MA Cultural Heritage Management | “Reading the poetry of people and their places”
As I gazed up at the immense, imposing castle on the cliff in Scarborough, I saw it not through the eyes of a tourist or local, but through the eyes of a heritage manager. I did see a beautiful vista, but I also saw a to-do list. I was part of a team on a field visit to Scarborough Castle, grappling with issues the Castle was having with overgrown brush around the site.
The other visitors didn’t seem fazed by our haphazard group, all tottering around with clipboards and cameras, taking pictures of crumbling stone and overgrown shrubs. As a young professional, it was a bit novel to be ‘behind the curtain’ ﹘seeing the inner-workings of a site, assessing its problems, and trying to find solutions. It flavoured my experience of the site. I still paused every now and then to read interpretive panels and take in the rocky vista, running to catch up with the rest of the group. But my mind was mainly focused on how to improve the experience of everyone else, not my own. I looked at the Castle, saw what was, and imagined what could be.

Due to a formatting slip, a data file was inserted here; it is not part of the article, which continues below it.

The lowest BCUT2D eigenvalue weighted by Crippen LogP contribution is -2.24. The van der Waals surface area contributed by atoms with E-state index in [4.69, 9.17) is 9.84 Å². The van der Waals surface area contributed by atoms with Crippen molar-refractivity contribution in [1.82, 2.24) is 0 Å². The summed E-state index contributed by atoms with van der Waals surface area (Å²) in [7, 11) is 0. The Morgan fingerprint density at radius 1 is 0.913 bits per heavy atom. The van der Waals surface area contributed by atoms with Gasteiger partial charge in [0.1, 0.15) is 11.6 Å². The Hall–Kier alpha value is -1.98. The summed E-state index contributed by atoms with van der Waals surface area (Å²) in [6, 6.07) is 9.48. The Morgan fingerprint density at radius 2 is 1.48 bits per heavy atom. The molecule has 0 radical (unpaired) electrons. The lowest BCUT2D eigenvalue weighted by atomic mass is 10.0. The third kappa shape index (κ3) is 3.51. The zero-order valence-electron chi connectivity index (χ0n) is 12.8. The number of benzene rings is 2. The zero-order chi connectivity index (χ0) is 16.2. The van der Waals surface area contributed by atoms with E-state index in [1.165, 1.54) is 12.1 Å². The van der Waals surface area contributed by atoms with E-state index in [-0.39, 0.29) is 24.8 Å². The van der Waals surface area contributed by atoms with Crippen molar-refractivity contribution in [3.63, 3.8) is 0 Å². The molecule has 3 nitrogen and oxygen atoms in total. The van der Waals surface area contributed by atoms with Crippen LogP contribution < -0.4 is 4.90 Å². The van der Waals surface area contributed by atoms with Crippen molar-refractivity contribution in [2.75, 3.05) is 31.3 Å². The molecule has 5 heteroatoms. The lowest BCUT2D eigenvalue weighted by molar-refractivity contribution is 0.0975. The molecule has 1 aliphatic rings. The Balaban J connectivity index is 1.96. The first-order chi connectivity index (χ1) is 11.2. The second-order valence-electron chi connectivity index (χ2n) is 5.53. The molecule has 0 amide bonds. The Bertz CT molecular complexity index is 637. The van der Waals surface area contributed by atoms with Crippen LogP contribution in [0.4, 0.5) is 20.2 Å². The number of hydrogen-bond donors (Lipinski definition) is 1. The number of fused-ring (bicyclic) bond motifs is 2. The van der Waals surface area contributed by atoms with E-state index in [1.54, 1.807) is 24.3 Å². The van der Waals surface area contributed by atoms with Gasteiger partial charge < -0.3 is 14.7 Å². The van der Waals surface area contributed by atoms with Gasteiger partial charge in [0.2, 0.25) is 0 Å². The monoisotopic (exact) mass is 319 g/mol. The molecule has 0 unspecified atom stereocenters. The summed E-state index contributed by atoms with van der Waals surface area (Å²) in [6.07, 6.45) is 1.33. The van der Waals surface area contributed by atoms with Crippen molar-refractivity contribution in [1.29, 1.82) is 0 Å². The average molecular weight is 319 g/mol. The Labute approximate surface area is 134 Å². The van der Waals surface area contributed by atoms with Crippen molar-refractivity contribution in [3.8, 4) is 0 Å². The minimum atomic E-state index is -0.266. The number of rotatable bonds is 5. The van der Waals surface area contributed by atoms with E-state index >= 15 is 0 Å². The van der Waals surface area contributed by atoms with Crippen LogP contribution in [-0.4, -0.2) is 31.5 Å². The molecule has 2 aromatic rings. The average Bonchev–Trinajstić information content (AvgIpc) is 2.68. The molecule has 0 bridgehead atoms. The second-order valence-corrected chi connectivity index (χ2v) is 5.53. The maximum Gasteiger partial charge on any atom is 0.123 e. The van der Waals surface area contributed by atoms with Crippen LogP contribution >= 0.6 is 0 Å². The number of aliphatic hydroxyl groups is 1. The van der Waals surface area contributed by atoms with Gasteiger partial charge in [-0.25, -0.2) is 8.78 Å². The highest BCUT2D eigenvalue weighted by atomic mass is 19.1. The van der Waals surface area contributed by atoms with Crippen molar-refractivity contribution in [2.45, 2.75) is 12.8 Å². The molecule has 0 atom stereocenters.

To paraphrase Freeman Tilden, beautiful places inspire beautiful behaviour. (Tilden; 1997, pg 110) Heritage places can inspire our imaginations; inspire us to be better people. With its rugged beauty, Scarborough Castle is that kind of place. But as it was, the surrounding environment was subtly sending the message to visitors that, ‘You don’t need to respect me, a little more won’t hurt.’ We were there that day to change that message, and in doing so, remedy the litter, the climbing, and the bonfires. I saw then how physical place can be a very powerful shaper of human behaviour, for better or worse. (Hayden; 1995) The way we take care of these special places can create positive ripples through the physical environment into the lives of other people.
Like Rachel, Yishan, Tom, and Ryanna, visiting Scarborough Castle profoundly impacted me. The sea, the sky; the keep, the castle walls; the wind, the waves. One cliff, a few hundred metres wide, is a microcosm of British history. Even more than that, it taught me that our work as historians, heritage managers, conservationists, and archaeologists﹘”safeguarding, repairing, and enriching our experience of place”﹘matters. (Hiss; 1990, pg xvi)
MA Cultural Heritage Management | “Usually works at Castles”